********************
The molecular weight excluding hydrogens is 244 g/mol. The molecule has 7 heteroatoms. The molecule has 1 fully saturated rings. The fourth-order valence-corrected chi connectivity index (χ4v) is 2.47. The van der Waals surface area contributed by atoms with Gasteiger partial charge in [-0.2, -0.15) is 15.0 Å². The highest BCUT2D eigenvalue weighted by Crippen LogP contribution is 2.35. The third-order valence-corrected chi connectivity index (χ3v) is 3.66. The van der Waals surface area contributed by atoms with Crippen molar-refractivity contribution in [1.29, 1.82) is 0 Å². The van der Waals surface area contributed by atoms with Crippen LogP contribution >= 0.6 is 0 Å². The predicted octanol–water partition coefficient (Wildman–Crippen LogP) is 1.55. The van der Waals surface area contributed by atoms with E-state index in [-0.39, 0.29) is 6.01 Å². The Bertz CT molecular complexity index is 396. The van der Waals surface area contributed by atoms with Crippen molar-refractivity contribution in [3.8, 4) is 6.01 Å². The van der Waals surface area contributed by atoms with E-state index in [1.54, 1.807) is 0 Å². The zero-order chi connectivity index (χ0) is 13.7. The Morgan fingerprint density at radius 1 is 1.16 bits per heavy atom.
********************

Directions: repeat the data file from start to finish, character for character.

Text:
The molecular weight excluding hydrogens is 244 g/mol. The molecule has 7 heteroatoms. The molecule has 1 fully saturated rings. The fourth-order valence-corrected chi connectivity index (χ4v) is 2.47. The van der Waals surface area contributed by atoms with Gasteiger partial charge in [-0.2, -0.15) is 15.0 Å². The highest BCUT2D eigenvalue weighted by Crippen LogP contribution is 2.35. The third-order valence-corrected chi connectivity index (χ3v) is 3.66. The van der Waals surface area contributed by atoms with Crippen molar-refractivity contribution in [1.29, 1.82) is 0 Å². The van der Waals surface area contributed by atoms with Crippen LogP contribution >= 0.6 is 0 Å². The predicted octanol–water partition coefficient (Wildman–Crippen LogP) is 1.55. The van der Waals surface area contributed by atoms with E-state index in [-0.39, 0.29) is 6.01 Å². The Bertz CT molecular complexity index is 396. The van der Waals surface area contributed by atoms with Crippen molar-refractivity contribution in [3.8, 4) is 6.01 Å². The van der Waals surface area contributed by atoms with E-state index in [1.54, 1.807) is 0 Å². The zero-order chi connectivity index (χ0) is 13.7. The Morgan fingerprint density at radius 1 is 1.16 bits per heavy atom.